WATCH: Mike Kojima’s Top 10 Favorite Things at SEMA 2018
Join Mike Kojima and guest host Damn Gina as they take a look at Mike’s Top 10 things he saw at the 2018 SEMA Show in Las Vegas!  If you liked this video please make sure you’re not only subscribed to our YouTube channel but you also hit that little bell thing on there so you get notified when we release more videos!

 

1 comment

  1. idk there is some kind of IP filtering blocking me from posting in that last thread, but if Kevski sees this, it’s a response to his rebuttal on the ‘how to make cars handle’ and the thread on Carbon pistons on Speedhunters:

    I know everything you’re talking about. I have raced many cars before at high levels of motorsport. I would totally agree with you under normal conditions. I don’t think you want to over do it on spring rate, along with ARB stiffness, and should run the softest rates you can get away with considering that street tires/race tire lateral load levels are quite different. Obviously, you’re going to target your maximum G levels and work backwards from there.

    With all that considered, I have always benefited from a higher spring rate in the rear for FF cars. It has more to do with having a higher rear ride frequence than the front, so when you hit a bump, the rear vibrates at a higher frequency and cancels out the front instead of resonating with it. These principles have been thoroughly explained in John Dickson’s books.

    https://www.sae.org/publications/books/content/r-168
    https://onlinelibrary.wiley.com/doi/book/10.1002/9780470682906

    Here’s a good explanation that goes into more detail, this is a copy/paste from Google.

    Comrade Guevara
    03-13-2013, 10:42 AM
    Boys it just very easy thing that we have
    The out of phase motion between front and rear vertical motion, caused by the time delay
    between when the front wheel and rear wheel hit the bump, is accentuated by the frequency
    difference. A result of the phase difference is pitching of the body. To reduce the pitch
    induced by hitting a bump, the rear needs to have a higher natural frequency to “catch up”
    with the front. This notion is called producing a “flat ride”, meaning that the induced body pitch from road bumps is minimized…..

    For a given wheelbase and speed, a frequency split front to rear can be calculated to minimize
    pitching of the body due to road bumps. A common split is 10 – 20% front to rear.
    The above theory was originally developed for passenger cars, where comfort takes priority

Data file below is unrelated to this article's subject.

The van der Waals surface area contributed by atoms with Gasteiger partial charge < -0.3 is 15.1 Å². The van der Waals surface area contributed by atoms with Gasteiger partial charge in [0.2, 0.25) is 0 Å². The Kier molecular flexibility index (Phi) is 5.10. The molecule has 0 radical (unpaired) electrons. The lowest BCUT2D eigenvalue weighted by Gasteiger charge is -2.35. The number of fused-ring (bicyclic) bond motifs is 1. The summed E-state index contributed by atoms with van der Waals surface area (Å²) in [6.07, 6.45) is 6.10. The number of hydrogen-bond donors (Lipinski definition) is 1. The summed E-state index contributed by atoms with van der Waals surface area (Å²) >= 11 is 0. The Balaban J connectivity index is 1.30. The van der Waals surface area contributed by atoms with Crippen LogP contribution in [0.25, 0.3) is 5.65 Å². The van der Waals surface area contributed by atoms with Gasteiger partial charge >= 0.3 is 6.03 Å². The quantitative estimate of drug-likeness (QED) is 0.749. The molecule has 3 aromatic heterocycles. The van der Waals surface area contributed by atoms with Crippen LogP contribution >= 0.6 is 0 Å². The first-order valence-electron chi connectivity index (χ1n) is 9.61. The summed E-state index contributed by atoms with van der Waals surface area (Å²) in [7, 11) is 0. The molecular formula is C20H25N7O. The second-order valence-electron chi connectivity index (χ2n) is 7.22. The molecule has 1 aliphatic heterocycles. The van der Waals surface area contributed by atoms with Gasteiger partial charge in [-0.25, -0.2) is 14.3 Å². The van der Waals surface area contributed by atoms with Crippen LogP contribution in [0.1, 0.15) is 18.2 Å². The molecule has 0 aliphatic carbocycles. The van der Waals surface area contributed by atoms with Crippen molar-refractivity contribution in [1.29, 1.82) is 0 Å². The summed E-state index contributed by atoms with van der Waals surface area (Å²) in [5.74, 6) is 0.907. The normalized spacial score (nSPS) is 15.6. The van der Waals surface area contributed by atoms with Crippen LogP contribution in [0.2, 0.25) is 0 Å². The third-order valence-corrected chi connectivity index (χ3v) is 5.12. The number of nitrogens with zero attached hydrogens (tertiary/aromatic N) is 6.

over performance, which leads to low damping ratios, and minimum pitching over bumps.
    Race cars in general run higher damping ratios, and have a much smaller concern for comfort,
    leading to some race cars using higher front ride frequencies. The higher damping ratios will
    reduce the amount of oscillation resultant from road bumps, in return reducing the need for a
    flat ride. Damping ratios will be explained in the next tech tip in detail. A higher front ride
    frequency in a race car allows faster transient response at corner entry, less ride height
    variation on the front (the aerodynamics are usually more pitch sensitive on the front of the
    car) and allows for better rear wheel traction (for rear wheel drive cars) on corner exit. The
    ride frequency split should be chosen based on which is more important on the car you are
    racing, the track surface, the speed, pitch sensitivity, etc…….

    About our discussion on CC IC engine components:
    Langley Research Center, Hampton, Virginia

    Internal-combustion engines would be constructed with cylinders and ringless pistons made of lightweight carbon/carbon composite materials, according to a proposal. This proposal is a logical extension of previous research that showed that engines that contain carbon/carbon pistons with conventional metal piston rings running in conventional metal cylinders perform better than do engines with conventional aluminum-alloy pistons. The observed performance improvement (measured as increased piston life during high-performance operation) can be attributed mainly to the low thermal expansion of the carbon-carbon composite. Carbon-carbon pistons can continue to operate under thermal loads that cause aluminum pistons to seize or sustain scuffing damage due to excessive thermal growth and thermal distortion.

    In addition to having an extremely low coefficient of thermal expansion, carbon-carbon is about 30 percent lighter than aluminum which provides the benefit of reduced reciprocating mass (lower reciprocating mass can potentially reduce vibration forces and increase r/min. capability). Carbon-carbon composite also has the advantage over aluminum that it fully retains room-temperature strength and stiffness at high temperatures. Further more, the strength, thermal expansion, and thermal conductivity of carbon-carbon composites can be tailored by orientation of the carbon fibers and selection of fiber type, matrix type, and processing methods.

    https://www.techbriefs.com/component/content/article/tb/techbriefs/materials/2258
    https://ntrs.nasa.gov/archive/nasa/casi.ntrs.nasa.gov/19940031440.pdf

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